“Well, there’s that, and I’m sure it’s important, but I just can’t feel it at the moment. I know: I’ll tell Buffy,” Anya announced triumphantly. “And she won’t let you!”

“Now, Anya. Coming between an honest vampire and his Slayer, that could be disruptive, now couldn’t it. And I always thought you tried not to do that, break couples up an’ all. Because of the whole vengeance thing. Now isn’t that so.”

“Yes. Drat! Drat fudge shit. Excuse me, but I’m very vexed. All right, but you have to promise to tell Buffy yourself, then, before you do anything rash.”

Spike thought about it. Thought about how often Buffy had told him before she did anything rash. Which would be zero. In fact, he was generally the last to find out and had to do the clean-up. Well, maybe one: Glory’s tower, he’d known about that beforehand. So that would make once. But these were special circumstances, and Dawn after all was her sister, even if made up out of dimensional stuff and even though Buffy couldn’t precisely remember her at the moment. Family was important, regardless. So maybe Anya was right. Maybe he should. “All right. I promise.”

Anya leaped up, dashed a few paces, then spun around. “You do know how to use a focusing crystal, don’t you?”

Spike nodded slowly several times.

“I’ve got one put by, I didn’t expect there to be any commercial demand for it, most people have more sense. A collector’s item. It came in by mistake with a shipment of ordinary scrying crystals, but it’s rare and therefore worth a great deal of money if I were ever to find the right buyer. And we’d have to make arrangements for how you were going to pay me for it. But…if you get crisped, you’re not going to pay me, and Buffy certainly wouldn’t hold herself responsible for your debts, it’s not as if you were legally married, after all. Or are you? No, you couldn’t be because although Buffy and I aren’t particularly close at the moment since she tried to kill me, I can’t imagine not being invited to your wedding, assuming you’d had one, which of course I’m now certain that you didn’t. Since I wasn’t invited. Didn’t even help with the planning. So that’s my price. In the unlikely event that you survive this, when you and Buffy decide to do the decent thing, since she’s human or practically and that’s what humans do, get married, that is--all the magazines say so, to say nothing of the thousands of Harlequin romances--I get to make all the arrangements. All of them. Every one. No exceptions.”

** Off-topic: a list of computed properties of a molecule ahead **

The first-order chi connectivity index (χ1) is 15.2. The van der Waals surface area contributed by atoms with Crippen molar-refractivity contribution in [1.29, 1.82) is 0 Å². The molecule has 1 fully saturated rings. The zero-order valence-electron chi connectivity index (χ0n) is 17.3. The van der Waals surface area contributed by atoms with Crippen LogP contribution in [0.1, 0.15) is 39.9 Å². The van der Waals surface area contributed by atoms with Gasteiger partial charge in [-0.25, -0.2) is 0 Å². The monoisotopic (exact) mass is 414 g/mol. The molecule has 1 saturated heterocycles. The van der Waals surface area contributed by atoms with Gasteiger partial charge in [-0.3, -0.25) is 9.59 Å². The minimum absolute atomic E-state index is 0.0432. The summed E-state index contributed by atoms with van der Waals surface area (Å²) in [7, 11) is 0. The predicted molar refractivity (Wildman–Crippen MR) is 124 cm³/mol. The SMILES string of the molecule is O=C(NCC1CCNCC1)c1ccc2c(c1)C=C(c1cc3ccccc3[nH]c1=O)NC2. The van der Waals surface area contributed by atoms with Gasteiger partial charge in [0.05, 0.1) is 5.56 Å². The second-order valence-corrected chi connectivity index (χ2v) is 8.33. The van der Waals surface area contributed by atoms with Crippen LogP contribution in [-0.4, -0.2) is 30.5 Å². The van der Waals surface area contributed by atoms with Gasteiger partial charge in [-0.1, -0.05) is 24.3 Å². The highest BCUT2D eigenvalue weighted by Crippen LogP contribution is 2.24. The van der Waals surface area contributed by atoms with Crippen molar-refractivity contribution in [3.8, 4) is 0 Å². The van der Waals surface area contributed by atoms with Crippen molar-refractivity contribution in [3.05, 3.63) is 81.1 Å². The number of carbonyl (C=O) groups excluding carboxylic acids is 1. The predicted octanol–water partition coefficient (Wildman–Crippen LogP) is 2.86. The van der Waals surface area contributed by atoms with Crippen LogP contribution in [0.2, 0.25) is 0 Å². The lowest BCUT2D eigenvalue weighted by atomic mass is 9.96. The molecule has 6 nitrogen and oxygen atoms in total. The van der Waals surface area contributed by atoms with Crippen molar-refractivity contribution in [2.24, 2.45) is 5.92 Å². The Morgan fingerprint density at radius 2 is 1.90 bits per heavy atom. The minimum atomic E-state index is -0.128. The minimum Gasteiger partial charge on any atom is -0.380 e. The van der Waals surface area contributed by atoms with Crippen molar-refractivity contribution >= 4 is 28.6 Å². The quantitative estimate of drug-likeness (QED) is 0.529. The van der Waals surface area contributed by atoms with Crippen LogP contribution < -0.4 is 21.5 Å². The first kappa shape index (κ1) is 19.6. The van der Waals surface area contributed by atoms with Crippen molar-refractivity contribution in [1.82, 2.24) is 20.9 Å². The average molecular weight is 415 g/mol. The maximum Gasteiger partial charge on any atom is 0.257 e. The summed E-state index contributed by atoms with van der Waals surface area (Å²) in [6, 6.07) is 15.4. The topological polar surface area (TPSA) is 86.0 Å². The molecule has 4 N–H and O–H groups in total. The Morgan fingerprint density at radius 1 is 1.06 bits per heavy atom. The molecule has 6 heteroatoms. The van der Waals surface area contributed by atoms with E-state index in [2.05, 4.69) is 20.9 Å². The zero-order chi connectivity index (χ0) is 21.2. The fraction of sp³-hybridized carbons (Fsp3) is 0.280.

“Now, I’d have to ask Buffy about that. But supposing she has no objections and hasn’t made other plans herself, then yes, I’ll promise you that.”

Anya beamed and then finished running off to get the crystal.

Spike had been sure he could depend on Anya to come up with something.


Spike had promised in all good faith, and had meant to do what he’d promised: talk to Buffy before doing anything toward contacting the Powers That Be…one of which was apparently (partly) Dawn. So it was completely involuntary and unintentional on his part that when he left the Magic Box by the back door, considering the faceted softball-sized crystal in his hand and holding it because it was too large for any pocket, he was blindsided by an angle of light and realized where he was. It was that alley. From what he thought of as “the Never dream.” The light falling just so, and the walls where the walls were, and the places where the shadows slanted down all corresponding, dark and bright, everything he saw all corresponding in every least detail. It seemed to get larger and larger before him as though it was moving toward him although he wasn’t moving at all, gone completely blank with astonishment and recognition and terror that this should be the place after all, the very one.

The one thought that came to him was that it had been Dawn all along and he hadn’t known. Only that it was coming and he was like not to survive it and that had been all right because he’d thought he’d have a chance first to put himself between, take the death himself and make it leave his girls be, but there’d been no chance and he hadn’t even known she was gone for such a time, hours, and it’d been Dawn all along.

And just as he got that far in understanding it, it was just as though it was all beginning afresh, the first instant of recognition and shock, deeper and higher and bigger and moving in faster, and then again, and again, and again. It felt like getting hit, it felt like getting destroyed, hammered and beaten smaller and smaller until finally there was no space at all left to be in. And then it stopped. Or he did, he had no way of distinguishing.

And nothing at all happened for what seemed like a very long time.

Something set in amber, the thought came. And stayed awhile. Long or short, no way of telling. Anyway gone eventually.

Trapped inside his skull. Didn’t know if that was a thought or not. Just something there, some way, that he was aware of. And after a time no longer aware of it or it was gone, no difference.

He’d been moderately drunk but wasn’t now. Not a bit. This was what real meant. No question of it, not an instant, supposing he’d know the difference between an instant and anything else.

Then after the longest while of all, the least touch of sensation. His left arm. Couldn’t name it any particular sensation except it got stronger, awareness strengthening into pain and then past that, way past that, a very long time of that. And then suddenly gone. No kind of sensation at all.

You have no claim on us.

Neither sound nor thought, just something that was present and he was aware of it. It was there a very long time, and he aware of it, and that’s all there was.

I do. He’d done that. He didn’t know how or what it was, but he knew it was his and he’d done it.

No claim.

If I have no claim, why bother to tell me so?

That was even better. That was a place he could stand and know himself apart from all the everything else. It was an attitude, and it was his. It was defiance and argument and it wasn’t nothing because it was still there, hadn’t been answered or refuted or simply made not to be.